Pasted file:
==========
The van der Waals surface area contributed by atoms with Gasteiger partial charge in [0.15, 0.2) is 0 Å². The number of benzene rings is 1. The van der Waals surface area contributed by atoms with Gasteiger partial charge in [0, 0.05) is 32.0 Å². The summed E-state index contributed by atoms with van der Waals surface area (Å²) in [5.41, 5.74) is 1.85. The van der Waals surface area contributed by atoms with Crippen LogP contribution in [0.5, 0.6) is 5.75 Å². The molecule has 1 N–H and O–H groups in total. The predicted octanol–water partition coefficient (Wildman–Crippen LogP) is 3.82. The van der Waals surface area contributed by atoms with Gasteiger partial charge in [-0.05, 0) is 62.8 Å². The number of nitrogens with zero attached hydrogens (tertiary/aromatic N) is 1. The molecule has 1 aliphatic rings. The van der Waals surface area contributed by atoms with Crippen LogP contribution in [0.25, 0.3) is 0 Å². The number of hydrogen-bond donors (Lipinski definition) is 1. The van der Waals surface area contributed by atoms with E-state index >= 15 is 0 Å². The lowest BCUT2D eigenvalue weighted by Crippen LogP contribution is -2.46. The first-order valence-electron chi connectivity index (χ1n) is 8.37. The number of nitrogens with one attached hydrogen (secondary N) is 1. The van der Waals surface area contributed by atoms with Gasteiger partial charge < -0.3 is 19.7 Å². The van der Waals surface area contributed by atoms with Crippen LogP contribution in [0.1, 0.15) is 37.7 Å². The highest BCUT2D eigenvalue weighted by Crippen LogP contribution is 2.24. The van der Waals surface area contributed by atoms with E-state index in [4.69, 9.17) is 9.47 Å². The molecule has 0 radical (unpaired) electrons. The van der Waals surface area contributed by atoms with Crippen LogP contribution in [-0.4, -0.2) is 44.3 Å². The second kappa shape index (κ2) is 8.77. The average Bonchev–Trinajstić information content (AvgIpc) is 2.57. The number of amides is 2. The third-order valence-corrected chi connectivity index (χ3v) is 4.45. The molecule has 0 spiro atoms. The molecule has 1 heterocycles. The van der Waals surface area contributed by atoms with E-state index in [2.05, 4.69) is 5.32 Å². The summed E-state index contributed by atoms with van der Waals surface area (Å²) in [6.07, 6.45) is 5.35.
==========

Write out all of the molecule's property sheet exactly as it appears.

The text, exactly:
The van der Waals surface area contributed by atoms with Gasteiger partial charge in [0.15, 0.2) is 0 Å². The number of benzene rings is 1. The van der Waals surface area contributed by atoms with Gasteiger partial charge in [0, 0.05) is 32.0 Å². The summed E-state index contributed by atoms with van der Waals surface area (Å²) in [5.41, 5.74) is 1.85. The van der Waals surface area contributed by atoms with Crippen LogP contribution in [0.5, 0.6) is 5.75 Å². The molecule has 1 N–H and O–H groups in total. The predicted octanol–water partition coefficient (Wildman–Crippen LogP) is 3.82. The van der Waals surface area contributed by atoms with Gasteiger partial charge in [-0.05, 0) is 62.8 Å². The number of nitrogens with zero attached hydrogens (tertiary/aromatic N) is 1. The molecule has 1 aliphatic rings. The van der Waals surface area contributed by atoms with Crippen LogP contribution in [0.25, 0.3) is 0 Å². The number of hydrogen-bond donors (Lipinski definition) is 1. The van der Waals surface area contributed by atoms with E-state index >= 15 is 0 Å². The lowest BCUT2D eigenvalue weighted by Crippen LogP contribution is -2.46. The first-order valence-electron chi connectivity index (χ1n) is 8.37. The number of nitrogens with one attached hydrogen (secondary N) is 1. The van der Waals surface area contributed by atoms with Gasteiger partial charge < -0.3 is 19.7 Å². The van der Waals surface area contributed by atoms with Crippen LogP contribution in [0.1, 0.15) is 37.7 Å². The highest BCUT2D eigenvalue weighted by Crippen LogP contribution is 2.24. The van der Waals surface area contributed by atoms with E-state index in [4.69, 9.17) is 9.47 Å². The molecule has 0 radical (unpaired) electrons. The van der Waals surface area contributed by atoms with Crippen LogP contribution in [-0.4, -0.2) is 44.3 Å². The second kappa shape index (κ2) is 8.77. The average Bonchev–Trinajstić information content (AvgIpc) is 2.57. The number of amides is 2. The third-order valence-corrected chi connectivity index (χ3v) is 4.45. The molecule has 0 spiro atoms. The molecule has 1 heterocycles. The van der Waals surface area contributed by atoms with E-state index in [2.05, 4.69) is 5.32 Å². The summed E-state index contributed by atoms with van der Waals surface area (Å²) in [6.07, 6.45) is 5.35.